Talking to Family About Post Death Wishes

Not many of us are looking forward to talking to family about post death wishes. Discussing what type of funeral you want or to whom you plan to leave that flowery lamp that Grandma gave you is not an easy conversation.

talking with family about death

Yet every adult should be having this discussion with someone. If that person is an estate attorney, funeral director, or your future executor, that’s a great start. But even if you already have a will, it is also incredibly wise to share your after-death wishes with your loved ones.


Although they might not have a legal say in your estate after you die, an upset family member or loved one who feels like your wishes are not being followed can both disrupt the process of settling your affairs and destroy the very family relationships you want to remain strong. It also is recommended that you memorialize as many of your wishes in the will or attachments to it as possible. In some states, a simple handwritten note will suffice. In others, you’ll want to take a more formal approach. Talk to a local attorney to find out what the laws are in your state.

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So what’s the best way to navigate this difficult conversation with your loved ones? Here are some tips.

Three Tips to Talking To Family About Post Death Wishes

1. Have The Conversation Now

Maybe you just got a clean bill of health from your doctors and aren’t planning to take up any dangerous hobbies. While this hopefully means you have a long, healthy road ahead of you, it doesn’t mean you should skip having an honest discussion about your wishes. In fact, when you are well, the discussion will probably be easier to have and will be more organized.

Waiting until you are ill – and potentially exhausted, confused and medicated – can make it harder to express your wishes in a clear and specific way. It also will make it harder for your loved ones to listen or trust what you are saying. They might urge you to rest and insist the conversation is something to have later. Or they might discount – perhaps rightly – that your comments are a result of being sick or overly medicated and not take them seriously.

2. Give Participants Advanced Notice

Mentioning that you’d like to be cremated while you are slicing up the pumpkin pie during Thanksgiving dinner is probably not the best way to discuss your funeral wishes. Yes, it might be one of the few times during the year that your entire clan is together in one room, but bringing up these topics abruptly typically doesn’t work out well. It is wise to let your loved ones know in advance that you’d like to discuss these matters and then find a time that everyone can get together when you won’t be rushed or subject to interruptions.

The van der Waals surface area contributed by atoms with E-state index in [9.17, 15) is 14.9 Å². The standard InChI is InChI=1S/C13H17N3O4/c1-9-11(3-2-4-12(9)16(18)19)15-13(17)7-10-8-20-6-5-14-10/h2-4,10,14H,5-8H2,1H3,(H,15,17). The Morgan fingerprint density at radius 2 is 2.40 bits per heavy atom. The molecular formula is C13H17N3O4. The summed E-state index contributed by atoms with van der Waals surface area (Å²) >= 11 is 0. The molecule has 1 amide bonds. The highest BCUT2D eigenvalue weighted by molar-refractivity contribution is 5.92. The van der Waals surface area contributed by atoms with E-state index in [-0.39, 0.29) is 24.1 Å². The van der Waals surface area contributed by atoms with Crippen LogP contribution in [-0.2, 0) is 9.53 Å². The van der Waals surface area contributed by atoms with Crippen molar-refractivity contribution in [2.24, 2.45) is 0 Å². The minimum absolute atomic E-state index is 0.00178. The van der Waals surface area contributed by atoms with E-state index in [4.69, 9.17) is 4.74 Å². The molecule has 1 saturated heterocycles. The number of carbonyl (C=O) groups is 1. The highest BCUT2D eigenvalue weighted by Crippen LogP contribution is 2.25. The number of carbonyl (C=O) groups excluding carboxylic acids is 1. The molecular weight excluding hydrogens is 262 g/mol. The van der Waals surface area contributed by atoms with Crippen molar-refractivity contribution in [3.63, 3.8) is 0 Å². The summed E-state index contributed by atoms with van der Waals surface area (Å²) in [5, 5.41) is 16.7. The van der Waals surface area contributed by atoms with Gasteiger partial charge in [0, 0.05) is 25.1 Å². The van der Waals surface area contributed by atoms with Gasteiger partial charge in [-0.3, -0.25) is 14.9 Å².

Have the meeting in a quiet place where people can talk honestly and openly. Write down your wishes as clearly as you can – specifics matter here – and share copies with all who attend. If you have made pre-arrangements with a funeral home, share those details. If you are comfortable with doing so, share a copy of your will or let them review it. Ideally, it’s best to get everyone in the same room for this discussion. But if that is impossible or only occurs rarely, don’t wait. It’s better to have the discussion sooner by phone or Skype than later.


3. Be Open to Other Opinions

While you get the final decision, it can be helpful if you are able to let your loved ones raise any concerns they have or question your wishes. Understandably, this might require some patience on your part.

Perhaps your son gets angry that you don’t want to be buried in the same cemetery with the rest of the family and instead be buried in the town where you grew up. It might be tempting to squash his opposition by saying it’s not his decision where you will be buried. While that is true, letting him vent might be better in the long run.

Acknowledge that having this discussion is stressful for everyone and that stress can fuel any number of emotions – including anger. Letting him and your other loved ones express their feelings ultimately can make them more comfortable with your choices because they will know you considered, or were at least aware, of other options.

Once you’ve had this tough conversation it might be tempting to not revisit it. But it is important to allow for further discussion if questions arise. You also need to consider that over time your wishes might change. Anytime you make changes to your will or funeral wishes it is wise to share them with your loved ones – and your attorney. That way they’ll know the changes weren't made in error and are truly what you want when your life ends.

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  1. I really like how you talked about that we should talk to our elderly about post death wishes. It’s one of those topics you never want to bring up. However, like you said they are important to talk about. My parents are getting really old now and they don’t even have a will made and I’m getting concern because they are really old now. What is a good way to bring up a subject like this without making it awkward?
    1. Breck, I think the best way to talk to your parents is to let them know you are honoring their wishes when they are gone, and the only way you can do that is if they put something in writing or at least discuss it with you or another trusted family member.

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